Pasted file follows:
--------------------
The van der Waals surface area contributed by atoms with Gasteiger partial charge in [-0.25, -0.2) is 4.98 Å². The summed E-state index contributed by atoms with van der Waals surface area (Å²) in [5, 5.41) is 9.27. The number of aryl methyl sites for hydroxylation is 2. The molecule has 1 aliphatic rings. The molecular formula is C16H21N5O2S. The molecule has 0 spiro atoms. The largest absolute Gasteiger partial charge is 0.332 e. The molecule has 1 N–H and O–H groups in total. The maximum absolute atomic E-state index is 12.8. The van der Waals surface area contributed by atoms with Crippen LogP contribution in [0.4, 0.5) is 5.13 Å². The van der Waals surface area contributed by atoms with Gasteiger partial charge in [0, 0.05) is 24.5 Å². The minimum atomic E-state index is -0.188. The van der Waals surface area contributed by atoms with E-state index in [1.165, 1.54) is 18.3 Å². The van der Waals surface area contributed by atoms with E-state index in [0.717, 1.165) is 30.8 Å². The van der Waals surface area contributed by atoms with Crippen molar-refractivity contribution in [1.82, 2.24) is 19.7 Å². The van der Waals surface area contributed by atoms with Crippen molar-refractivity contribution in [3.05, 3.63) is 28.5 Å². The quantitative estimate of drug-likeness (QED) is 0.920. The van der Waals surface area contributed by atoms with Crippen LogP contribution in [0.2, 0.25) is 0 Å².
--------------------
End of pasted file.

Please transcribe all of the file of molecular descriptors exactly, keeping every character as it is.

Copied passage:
The van der Waals surface area contributed by atoms with Gasteiger partial charge in [-0.25, -0.2) is 4.98 Å². The summed E-state index contributed by atoms with van der Waals surface area (Å²) in [5, 5.41) is 9.27. The number of aryl methyl sites for hydroxylation is 2. The molecule has 1 aliphatic rings. The molecular formula is C16H21N5O2S. The molecule has 0 spiro atoms. The largest absolute Gasteiger partial charge is 0.332 e. The molecule has 1 N–H and O–H groups in total. The maximum absolute atomic E-state index is 12.8. The van der Waals surface area contributed by atoms with Crippen LogP contribution in [0.4, 0.5) is 5.13 Å². The van der Waals surface area contributed by atoms with Gasteiger partial charge in [0, 0.05) is 24.5 Å². The minimum atomic E-state index is -0.188. The van der Waals surface area contributed by atoms with E-state index in [1.165, 1.54) is 18.3 Å². The van der Waals surface area contributed by atoms with E-state index in [0.717, 1.165) is 30.8 Å². The van der Waals surface area contributed by atoms with Crippen molar-refractivity contribution in [1.82, 2.24) is 19.7 Å². The van der Waals surface area contributed by atoms with Crippen molar-refractivity contribution in [3.05, 3.63) is 28.5 Å². The quantitative estimate of drug-likeness (QED) is 0.920. The van der Waals surface area contributed by atoms with Crippen LogP contribution in [0.2, 0.25) is 0 Å².